Greg Montalbano, 31, engineer, Red Sox prospect pitched in minors 5 years

Greg Montalbano’s pitching arm earned him a place in Northeastern’s Hall of Fame in 2005. Greg Montalbano’s pitching arm earned him a place in Northeastern’s Hall of Fame in 2005. (John Tlumacki/ Globe Staff/ File 1999)
By Emma Rose Johnson
Globe Correspondent / August 23, 2009

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Greg Montalbano, like most young boys from Massachusetts, loved baseball and the Red Sox from the time he could walk. When attending games with his family, he would wait with bated breath for Roger Clemens to take the pitchers’ mound. Like most young boys from Massachusetts, he wanted to be a baseball player, too.

Unlike most little boys, Montalbano got to be exactly that.

Gregory Joseph Montalbano, a minor-league pitcher and former Red Sox prospect, died Aug. 21 of testicular cancer at his home in Westborough. He was 31.

Mr. Montalbano was drafted by the Red Sox in 1999 and pitched in the Sox minor-league system for five years: for the Lowell Spinners, Sarasota Red Sox, Trenton Thunder, and Portland Sea Dogs.

“He started playing when he was 6 years old, in Little League,’’ said his sister, Kristen.“And even then you could see he had complete control of the mound.’’

The Red Sox observed a moment of silence in memory of Mr. Montalbano before yesterday’s game against the Yankees.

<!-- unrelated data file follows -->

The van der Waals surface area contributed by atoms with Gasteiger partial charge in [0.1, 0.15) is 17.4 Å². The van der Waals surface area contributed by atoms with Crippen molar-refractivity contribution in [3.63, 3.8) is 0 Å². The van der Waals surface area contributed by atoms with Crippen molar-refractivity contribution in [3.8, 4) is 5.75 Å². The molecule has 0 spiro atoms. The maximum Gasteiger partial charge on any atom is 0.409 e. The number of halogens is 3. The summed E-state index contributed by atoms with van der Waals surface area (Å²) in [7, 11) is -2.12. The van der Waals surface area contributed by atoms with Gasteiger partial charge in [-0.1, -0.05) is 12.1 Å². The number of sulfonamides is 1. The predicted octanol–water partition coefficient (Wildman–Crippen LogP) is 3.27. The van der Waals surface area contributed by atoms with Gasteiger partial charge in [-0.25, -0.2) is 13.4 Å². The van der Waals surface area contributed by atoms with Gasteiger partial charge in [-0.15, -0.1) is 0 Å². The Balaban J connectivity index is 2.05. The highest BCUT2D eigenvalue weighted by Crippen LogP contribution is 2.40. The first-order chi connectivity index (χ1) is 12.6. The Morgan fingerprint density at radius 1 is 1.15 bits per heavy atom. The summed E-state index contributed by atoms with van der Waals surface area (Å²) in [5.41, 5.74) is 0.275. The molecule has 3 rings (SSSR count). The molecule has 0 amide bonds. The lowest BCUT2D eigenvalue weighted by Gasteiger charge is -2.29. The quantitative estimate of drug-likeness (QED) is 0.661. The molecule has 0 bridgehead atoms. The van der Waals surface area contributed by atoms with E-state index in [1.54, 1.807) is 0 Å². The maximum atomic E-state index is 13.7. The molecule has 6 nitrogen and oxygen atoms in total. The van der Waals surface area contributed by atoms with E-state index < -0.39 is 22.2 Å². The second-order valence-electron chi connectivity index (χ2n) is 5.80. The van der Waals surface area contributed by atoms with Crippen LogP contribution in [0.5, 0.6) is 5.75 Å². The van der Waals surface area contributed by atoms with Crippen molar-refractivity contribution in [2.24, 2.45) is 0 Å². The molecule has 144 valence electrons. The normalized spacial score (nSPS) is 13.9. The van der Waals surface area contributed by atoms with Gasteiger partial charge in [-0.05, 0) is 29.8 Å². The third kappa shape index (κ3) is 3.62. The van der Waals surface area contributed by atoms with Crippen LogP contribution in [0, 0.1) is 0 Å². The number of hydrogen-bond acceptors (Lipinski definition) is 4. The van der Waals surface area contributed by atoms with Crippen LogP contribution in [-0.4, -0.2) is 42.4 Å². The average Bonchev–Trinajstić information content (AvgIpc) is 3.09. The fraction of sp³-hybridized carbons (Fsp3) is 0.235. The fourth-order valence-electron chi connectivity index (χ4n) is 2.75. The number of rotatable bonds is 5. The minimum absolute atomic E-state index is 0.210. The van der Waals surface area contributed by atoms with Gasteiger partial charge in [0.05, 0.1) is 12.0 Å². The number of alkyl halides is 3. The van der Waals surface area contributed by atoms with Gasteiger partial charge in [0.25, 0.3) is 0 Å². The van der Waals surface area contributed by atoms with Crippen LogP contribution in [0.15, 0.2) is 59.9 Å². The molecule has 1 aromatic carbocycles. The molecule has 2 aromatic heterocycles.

He was released by the Red Sox in 2001, and he later went on to play for the Worcester Tornadoes in the Can Am league. There, he became virtually unstoppable, with a 0.86 ERA. He continued to play, even after learning he needed to receive cancer treatments again after being in remission.

“The kid had just a fantastic year, and he did it while he was fully conscious he had cancer and that the cancer had come back,’’ Bobby Ojeda, pitching coach for the Tornadoes, told the Globe in 2008. “Granted, he’s in independent ball, but he had a spectacular year.’’

Mr. Montalbano was born on August 24, 1977, in Worcester. He graduated from St. John’s High School in Shrewsbury in 1995, where he played baseball for the Pioneers.

He went on to pitch for Northeastern University before being drafted by the Sox. His pitching arm earned him a place in the Northeastern Hall of Fame in 2005.

Friends of Mr. Montalbano said his strength on the field was matched only by his bravery in facing his illness. He was first diagnosed in his freshman year of college.

“He’s a very special kid,’’ Rich Gedman, former Red Sox catcher and manager of the Tornadoes, told the Globe in 2008. “He’s mature beyond his years. Courageous, very, very, competitive.’’

During his battle with cancer, Mr. Montalbano worked extensively to help others with his disease.

He assisted with many Jimmy Fund events, spoke during several telethons to raise money for cancer research, and played in the Sarkisian Memorial Golf Tournament in 2008.

He was also an assistant coach for the St. John’s baseball team and a South End baseball team, and as a volunteer, he educated high school and college students about testicular cancer.

“Giving back was so important to him,’’ Kristen said. “He had a way of connecting with people and putting them at ease. He could make you feel like you were the most important person in the world.’’

After ending his career in baseball in 2006, Mr. Montalbano received his degree in industrial engineering from Northeastern.

He went to work as an engineer for Martell Associates in Ashland.

Kristen said that as an Eagle Scout, he loved being outdoors and often went fishing and hunting.

In addition to his sister, Mr. Montalbano leaves his parents, Sharon and Andrew of Westborough; his grandmother, Lorraine Sowa of Westborough; and his girlfriend, Dana Hotchkiss of South Boston.

A funeral Mass will be said at 10:30 a.m. Tuesday in St. Lukethe Evangelist Church.

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